- LeBron James says he became “the greatest player of all time” when his Cavaliers upset the Warriors in the 2016 Finals. Will that change how we look back on his decision to join the Lakers?
A few weeks after upsetting the 73–9 Warriors in the 2016 Finals, here’s what LeBron James said his biggest motivation was when asked by a prospect at the Nike Skills Academy, as witnessed by then-SI writer Lee Jenkins: “My motivation,” James said, “is this ghost I’m chasing. The ghost played in Chicago.”
Fast forward to 2018, here’s what James said about that Finals series, and what it meant for his career (via a clip from his ESPN+ series): “That one right there made me the greatest player of all time.”
So, which one is it? Is James the guy who told a young player his driving force in basketball is to surpass Michael Jordan? Or is he the guy who said, after reflecting in the moments after his epic championship victory, he knew he had become the greatest player of all time?
It doesn’t really matter whether or not you or I think LeBron James is the GOAT. James himself waxes and wanes from the conversation—at times freely discussing like he did at the Nike camp or in his documentary, other times preferring more attention be paid to his off-court pursuits. What’s most interesting to me when comparing these LeBron comments is trying to figure out if he’s content or not.
SHAPIRO: LeBron James Refuses to Decline
First, an appreciation. LeBron James was on the cover of Sports Illustrated when he was a junior in high school, and he was boldly proclaimed “The Chosen One.” He has completely surpassed the hype we (and everyone else) placed on him as a teenager. The only reason the discourse around James reaches such absurd levels is because he commands that much attention. He could’ve faded into a solid-but-not-spectacular NBA career, like many highly hyped prep stars do, and the TV debate shows (and hot takey magazine writers) would have found someone else to bloviate about. Instead, James has put together a career that’s Hall-of-Fame worthy multiple times over. He basically could have retired after his first Clevelnd stint and still been one of the NBA’s all-time greats. LeBron has earned every comparison to Michael Jordan, and it’s 100% to his credit that the comparison is even a possibility. But is he now satisfied?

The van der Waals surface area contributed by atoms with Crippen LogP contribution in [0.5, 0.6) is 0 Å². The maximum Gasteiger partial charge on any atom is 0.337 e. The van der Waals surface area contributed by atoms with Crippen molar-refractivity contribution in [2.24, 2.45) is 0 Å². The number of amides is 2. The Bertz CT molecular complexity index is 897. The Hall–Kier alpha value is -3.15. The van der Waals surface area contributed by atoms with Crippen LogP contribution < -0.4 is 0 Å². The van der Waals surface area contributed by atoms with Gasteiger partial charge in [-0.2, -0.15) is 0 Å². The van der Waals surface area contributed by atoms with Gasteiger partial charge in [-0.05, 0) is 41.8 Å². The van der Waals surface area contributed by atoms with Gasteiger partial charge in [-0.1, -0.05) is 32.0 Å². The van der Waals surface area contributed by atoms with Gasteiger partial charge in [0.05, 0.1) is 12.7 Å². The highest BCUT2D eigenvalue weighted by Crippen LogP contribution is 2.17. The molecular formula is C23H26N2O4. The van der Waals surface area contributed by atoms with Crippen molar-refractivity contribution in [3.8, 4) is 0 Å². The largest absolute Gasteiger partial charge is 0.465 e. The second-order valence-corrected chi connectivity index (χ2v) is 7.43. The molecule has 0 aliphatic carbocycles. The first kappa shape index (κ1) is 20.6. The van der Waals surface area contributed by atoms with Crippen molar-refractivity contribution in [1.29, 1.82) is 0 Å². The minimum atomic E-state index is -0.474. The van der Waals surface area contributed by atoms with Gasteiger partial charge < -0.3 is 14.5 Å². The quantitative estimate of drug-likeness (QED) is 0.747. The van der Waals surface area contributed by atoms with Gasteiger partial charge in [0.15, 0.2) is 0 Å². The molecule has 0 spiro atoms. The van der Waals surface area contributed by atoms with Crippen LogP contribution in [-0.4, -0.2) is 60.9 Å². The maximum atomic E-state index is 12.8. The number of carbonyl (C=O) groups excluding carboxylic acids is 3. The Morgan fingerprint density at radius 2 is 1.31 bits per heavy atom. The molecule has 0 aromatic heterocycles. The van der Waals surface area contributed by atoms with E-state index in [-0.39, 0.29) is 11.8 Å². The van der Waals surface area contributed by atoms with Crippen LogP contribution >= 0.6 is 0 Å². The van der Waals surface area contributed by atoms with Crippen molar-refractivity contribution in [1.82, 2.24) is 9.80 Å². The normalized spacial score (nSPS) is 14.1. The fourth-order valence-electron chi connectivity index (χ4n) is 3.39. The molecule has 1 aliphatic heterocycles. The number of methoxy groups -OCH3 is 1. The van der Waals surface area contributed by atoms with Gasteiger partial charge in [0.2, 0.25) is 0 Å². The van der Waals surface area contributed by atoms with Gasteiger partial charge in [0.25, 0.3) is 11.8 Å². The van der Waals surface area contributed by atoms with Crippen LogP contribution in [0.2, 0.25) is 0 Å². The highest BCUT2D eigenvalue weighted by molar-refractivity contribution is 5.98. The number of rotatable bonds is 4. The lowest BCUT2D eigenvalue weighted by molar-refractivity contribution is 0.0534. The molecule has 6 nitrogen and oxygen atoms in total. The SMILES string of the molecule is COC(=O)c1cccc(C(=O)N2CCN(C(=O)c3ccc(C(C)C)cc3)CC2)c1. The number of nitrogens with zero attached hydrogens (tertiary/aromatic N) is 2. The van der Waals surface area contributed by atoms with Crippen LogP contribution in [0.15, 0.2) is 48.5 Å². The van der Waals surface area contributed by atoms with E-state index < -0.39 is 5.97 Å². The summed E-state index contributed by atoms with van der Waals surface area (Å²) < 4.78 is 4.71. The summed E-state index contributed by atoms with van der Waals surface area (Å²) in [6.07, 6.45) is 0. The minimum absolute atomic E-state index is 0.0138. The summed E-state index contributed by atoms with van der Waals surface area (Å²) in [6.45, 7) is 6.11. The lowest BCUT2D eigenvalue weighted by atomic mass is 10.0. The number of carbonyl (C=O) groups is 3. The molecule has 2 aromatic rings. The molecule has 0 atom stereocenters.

The 2016 LeBron sounded hungry. He was chasing. He was starting his workouts at 6 a.m., beginning earlier in the summer in the aftermath of Kevin Durant joining Golden State. 2018-2019 LeBron sounds more confident, more willing to reflect, and more secure in his place in the game’s hierarchy. This isn’t to say James is all of a sudden relaxing. I bet those workouts still start earlier than 95% of the NBA. I’m sure we’ll see more chasedown blocks once the playoffs start. The question now isn’t if LeBron is still giving his all to the game, but what his biggest motivation is if he feels he’s already caught the ghost.
LeBron’s Lakers tenure is in many ways shaping up to be the most fascinating experiment of his career. How will he fare now that he’s theoretically nearing the end of his prime? Will the game’s biggest stars, now of a different generation, still want to team up with James? The biggest issue I saw with James’s decision to sign with L.A. is that it didn’t come with the same starpower as his last two decisions. There were no All-Stars waiting in the wings or coming along for the ride. Instead, LeBron made what felt like a not-100%-basketball-related decision—which is totally, perfectly cool!—when it seemed like other teams could give him a better chance at a championship. Especially with the Warriors still operating with juggernaut-level talent.
James is certainly not in the stage of his career to be ring chasing on any level. But for someone chasing a ghost, joining a team of prospects glued together with veteran mercenaries looked like a step backward. If LeBron doesn’t feel like he needs more titles to be considered better than Jordan, maybe he doesn’t feel the title-or-bust pressure he’s lived under for the last eight years—his recent Anthony Davis recruitment notwithstanding.
Cynics, realists, Steph Curry fans, and all kinds of other people will read LeBron’s GOAT declaration as goal-post moving. If he says he’s the GOAT, he’s already creating excuses for losing. Maybe that’s true to an extent. James is certainly aware of what he’s saying in front of cameras and writers alike. I’m more interested in the shift in perspective, and if it means LeBron can finally be content with his accomplishments as opposed to having to amass more of them every second of every day.
For outsiders, LeBron could believe he’s the best or win 10 more titles, and it wouldn’t change many of their opinions, both good and bad. But how LeBron approaches the final quarter(? Third? S---, half?) of his career should ultimately reveal what is truly motivating him. If he’s sitting shotgun next to Magic Johnson on the driveway of 2019’s best free agent, then it’s probably fair to assume James is still looking for more stones for his Infinity Gauntlet. If a Hollywood trade mag announces two more Space Jam sequels that are going to be filmed back-to-back, it may be a hint LeBron wouldn’t mind some more free time.
James has always had the right to approach his career the way he best sees fit. Without any championships or any outside validation, he still would have had a remarkable impact both on and off the court. For seemingly the first time now, at least publicly, LeBron appears willing to admit his approach is not about climbing, it’s about enjoying the view from the top. If that really is the case—and again, Anthony Davis is out there—I’m interested to see how that affects James’s decisions moving forward. Selfishly, I never want James to stop trying to reach new heights. But that gets harder to do when you know you’re at the top.